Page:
Juster three-piece speaker systems versus Sony SRS-Z750PC speakers

Review date: 25 January 2000.
Last modified 03-Dec-2011.


It's surprising how many computers have kick-butt sound cards capable of studio quality output, yet use dinky little speakers to deliver that sound to the user. If all that ever comes through your speakers is the whimsical Windows system sounds of your choice, or if you're forever shifting your computer around and don't want to have to lug any more big boxes, then you've got an excuse. But if you actually want to enjoy the sound from games, music software or even DVD playback, you really need something better.

Let's assume you're on a budget, and don't want to buy some monster multipoint setup. Let's also assume that you don't have a spare hi-fi system whose auxiliary input you can hook up to your computer's line output - this is the cheapest way to get great bassy stereo sound, but if you don't actually have a spare stereo or the space to put one in the computer room, it's not an option. Stereo speakers are also, usually, not magnetically shielded, so they'll distort the image on your monitor if you put them close to it. Computer speakers, including all of the speakers in this comparison, have magnetically shielded drivers that won't muck up the image on any monitor (or TV, for that matter).

So, given these assumptions, you're after something that doesn't take up too much space or cost very much money, but sounds OK. You're not going to get concert hall realism out of any low cost computer speaker system, but that's all right; you just want something with a bit of bass and, perhaps, somewhat less obnoxious resonance problems than the average crummy plastic-boxed single-driver widerange speakers.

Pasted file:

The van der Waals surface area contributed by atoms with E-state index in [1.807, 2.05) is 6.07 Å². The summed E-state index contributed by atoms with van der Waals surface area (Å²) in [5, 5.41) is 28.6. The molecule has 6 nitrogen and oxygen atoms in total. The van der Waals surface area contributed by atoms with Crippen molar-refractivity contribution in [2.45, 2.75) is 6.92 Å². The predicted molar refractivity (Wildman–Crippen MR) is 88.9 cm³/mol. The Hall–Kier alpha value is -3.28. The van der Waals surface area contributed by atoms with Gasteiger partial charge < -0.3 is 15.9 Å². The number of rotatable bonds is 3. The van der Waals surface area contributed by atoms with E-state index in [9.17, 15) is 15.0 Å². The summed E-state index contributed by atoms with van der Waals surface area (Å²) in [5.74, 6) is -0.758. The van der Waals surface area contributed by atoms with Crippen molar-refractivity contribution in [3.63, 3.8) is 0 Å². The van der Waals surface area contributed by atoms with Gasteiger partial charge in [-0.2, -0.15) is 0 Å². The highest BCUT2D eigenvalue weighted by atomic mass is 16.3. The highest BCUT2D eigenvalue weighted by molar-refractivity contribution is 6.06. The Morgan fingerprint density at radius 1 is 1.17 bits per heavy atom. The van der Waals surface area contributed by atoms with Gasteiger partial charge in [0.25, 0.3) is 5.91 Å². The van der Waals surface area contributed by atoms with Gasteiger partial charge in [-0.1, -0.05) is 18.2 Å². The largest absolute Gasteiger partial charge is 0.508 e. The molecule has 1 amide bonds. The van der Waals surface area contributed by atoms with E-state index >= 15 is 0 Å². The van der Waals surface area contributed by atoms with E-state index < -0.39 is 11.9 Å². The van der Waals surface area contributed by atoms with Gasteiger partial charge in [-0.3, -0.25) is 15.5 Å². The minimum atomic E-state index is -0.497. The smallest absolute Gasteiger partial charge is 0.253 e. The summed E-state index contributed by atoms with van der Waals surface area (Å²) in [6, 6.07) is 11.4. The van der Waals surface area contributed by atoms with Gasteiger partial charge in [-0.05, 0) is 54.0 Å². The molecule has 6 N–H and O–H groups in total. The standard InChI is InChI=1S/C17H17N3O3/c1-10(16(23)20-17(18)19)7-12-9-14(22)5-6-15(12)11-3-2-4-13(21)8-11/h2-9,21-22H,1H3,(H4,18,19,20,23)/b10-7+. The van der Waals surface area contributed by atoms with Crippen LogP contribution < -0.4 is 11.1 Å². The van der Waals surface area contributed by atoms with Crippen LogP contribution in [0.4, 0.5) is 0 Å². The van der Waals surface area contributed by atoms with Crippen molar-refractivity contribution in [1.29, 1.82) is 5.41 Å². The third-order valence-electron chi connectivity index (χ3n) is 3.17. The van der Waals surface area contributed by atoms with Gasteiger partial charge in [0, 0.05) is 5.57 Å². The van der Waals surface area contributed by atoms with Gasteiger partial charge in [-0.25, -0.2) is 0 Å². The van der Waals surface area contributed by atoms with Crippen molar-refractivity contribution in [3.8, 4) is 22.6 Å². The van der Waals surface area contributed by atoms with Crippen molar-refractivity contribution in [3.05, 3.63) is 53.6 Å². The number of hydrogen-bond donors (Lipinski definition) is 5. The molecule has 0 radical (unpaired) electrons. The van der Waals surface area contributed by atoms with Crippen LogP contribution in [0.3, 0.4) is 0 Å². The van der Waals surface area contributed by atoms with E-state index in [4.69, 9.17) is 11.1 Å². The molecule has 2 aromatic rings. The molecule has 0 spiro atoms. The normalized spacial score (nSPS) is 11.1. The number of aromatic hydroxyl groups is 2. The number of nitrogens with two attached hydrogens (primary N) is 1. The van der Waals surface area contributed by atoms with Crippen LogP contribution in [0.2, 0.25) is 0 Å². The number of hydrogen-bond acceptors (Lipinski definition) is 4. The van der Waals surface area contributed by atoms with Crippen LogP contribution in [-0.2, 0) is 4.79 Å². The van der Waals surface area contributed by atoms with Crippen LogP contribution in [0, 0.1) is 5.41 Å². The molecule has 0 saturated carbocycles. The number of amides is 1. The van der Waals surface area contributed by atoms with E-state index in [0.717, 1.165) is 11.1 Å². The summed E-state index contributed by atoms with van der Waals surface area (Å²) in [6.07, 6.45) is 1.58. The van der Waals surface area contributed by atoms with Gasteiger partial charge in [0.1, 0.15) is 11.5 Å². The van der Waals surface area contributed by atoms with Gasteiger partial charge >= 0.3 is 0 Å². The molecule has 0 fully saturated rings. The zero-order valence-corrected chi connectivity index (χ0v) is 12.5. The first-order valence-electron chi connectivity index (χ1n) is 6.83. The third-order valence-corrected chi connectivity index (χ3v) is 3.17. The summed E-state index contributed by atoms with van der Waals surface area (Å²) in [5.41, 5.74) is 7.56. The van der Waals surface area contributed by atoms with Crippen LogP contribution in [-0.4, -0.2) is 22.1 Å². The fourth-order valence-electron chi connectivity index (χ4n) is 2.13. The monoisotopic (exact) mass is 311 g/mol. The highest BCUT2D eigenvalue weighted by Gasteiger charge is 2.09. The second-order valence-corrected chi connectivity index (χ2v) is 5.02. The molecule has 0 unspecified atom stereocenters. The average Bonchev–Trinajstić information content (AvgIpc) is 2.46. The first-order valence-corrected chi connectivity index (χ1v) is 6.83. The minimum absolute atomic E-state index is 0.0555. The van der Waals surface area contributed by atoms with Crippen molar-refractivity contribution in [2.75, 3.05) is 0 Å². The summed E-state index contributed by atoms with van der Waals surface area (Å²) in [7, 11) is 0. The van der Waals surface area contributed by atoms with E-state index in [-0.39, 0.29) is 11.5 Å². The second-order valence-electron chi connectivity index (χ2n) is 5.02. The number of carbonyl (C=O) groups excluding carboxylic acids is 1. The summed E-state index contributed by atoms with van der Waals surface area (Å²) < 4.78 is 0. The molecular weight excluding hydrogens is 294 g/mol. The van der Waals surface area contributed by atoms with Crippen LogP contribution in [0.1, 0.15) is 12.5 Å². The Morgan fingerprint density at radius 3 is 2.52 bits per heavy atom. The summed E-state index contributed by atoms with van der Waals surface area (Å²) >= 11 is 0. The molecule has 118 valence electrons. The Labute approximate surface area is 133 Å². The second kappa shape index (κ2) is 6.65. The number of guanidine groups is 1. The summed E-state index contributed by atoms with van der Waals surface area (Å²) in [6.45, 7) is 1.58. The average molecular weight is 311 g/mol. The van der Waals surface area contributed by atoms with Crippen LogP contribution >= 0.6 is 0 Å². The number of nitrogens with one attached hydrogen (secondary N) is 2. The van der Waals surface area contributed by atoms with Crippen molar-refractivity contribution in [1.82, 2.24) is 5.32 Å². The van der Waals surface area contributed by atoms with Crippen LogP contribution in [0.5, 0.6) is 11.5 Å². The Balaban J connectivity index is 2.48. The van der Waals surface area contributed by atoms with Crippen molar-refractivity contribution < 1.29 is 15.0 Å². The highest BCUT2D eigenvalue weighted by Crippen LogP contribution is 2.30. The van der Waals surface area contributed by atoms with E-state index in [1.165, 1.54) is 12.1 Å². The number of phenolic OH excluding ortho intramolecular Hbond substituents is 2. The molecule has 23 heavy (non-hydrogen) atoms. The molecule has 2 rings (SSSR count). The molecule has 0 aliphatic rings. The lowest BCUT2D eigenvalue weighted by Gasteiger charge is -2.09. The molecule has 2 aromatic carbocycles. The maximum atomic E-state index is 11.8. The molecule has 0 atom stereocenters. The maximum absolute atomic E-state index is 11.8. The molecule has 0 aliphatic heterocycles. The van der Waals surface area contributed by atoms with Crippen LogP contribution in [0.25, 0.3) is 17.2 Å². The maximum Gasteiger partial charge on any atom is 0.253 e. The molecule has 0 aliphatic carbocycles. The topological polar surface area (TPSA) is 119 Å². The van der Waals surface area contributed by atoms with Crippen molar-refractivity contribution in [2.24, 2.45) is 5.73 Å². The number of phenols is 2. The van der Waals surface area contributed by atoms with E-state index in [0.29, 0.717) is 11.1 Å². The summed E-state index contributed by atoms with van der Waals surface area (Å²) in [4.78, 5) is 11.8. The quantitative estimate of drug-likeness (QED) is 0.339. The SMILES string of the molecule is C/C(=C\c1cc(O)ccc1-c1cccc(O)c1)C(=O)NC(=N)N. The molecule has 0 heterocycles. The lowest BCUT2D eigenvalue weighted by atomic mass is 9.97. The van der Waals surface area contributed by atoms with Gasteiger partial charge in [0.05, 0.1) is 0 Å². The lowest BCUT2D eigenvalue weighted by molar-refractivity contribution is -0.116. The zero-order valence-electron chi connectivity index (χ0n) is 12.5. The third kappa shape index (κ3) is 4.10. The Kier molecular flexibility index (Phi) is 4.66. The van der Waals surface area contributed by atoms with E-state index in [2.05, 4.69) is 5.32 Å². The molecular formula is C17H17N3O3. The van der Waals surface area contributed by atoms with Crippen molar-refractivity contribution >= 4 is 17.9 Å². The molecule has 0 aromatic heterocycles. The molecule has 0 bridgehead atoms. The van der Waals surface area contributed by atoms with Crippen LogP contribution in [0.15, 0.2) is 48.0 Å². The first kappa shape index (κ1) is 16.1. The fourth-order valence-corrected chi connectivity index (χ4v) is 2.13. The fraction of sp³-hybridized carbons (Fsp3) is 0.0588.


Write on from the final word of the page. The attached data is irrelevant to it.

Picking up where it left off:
What you're looking for is a cheap three-piece system.

These systems have a couple of satellite speakers which are, by themselves, about as awful as the crummy speakers you're replacing. Fortunately, they also have a subwoofer. The sub plugs into the wall and contains amplifier hardware for itself and for the satellites. The sub also has some kind of "crossover" network to make sure the sub gets most of the bass frequencies and the sats get most of the midrange and treble. These crossovers are usually pretty rudimentary in cheap systems, so the teeny satellites still have to try to deal with bass and the sub driver, buried in its box, contributes a bit of distorted midrange as well. But they work fairly well.

A subwoofer is supposed to be something that emits the really low bass tones that most speakers can't get near, but the subs that come in cheap three-piece system stretch the definition a bit; they don't have much deep bass response, because they're quite small (think two to three stacked shoeboxes) and use drivers about five inches in diameter. You are just not going to get response below 50Hz out of a five inch driver, no matter how fancy a box you put it in, without doing Bose's trick and using an array of the things and a huge bass boost. But given that nasty little plastic speakers with three inch drivers (or smaller) invariably give up at least an octave higher, these little subs do very well for the money.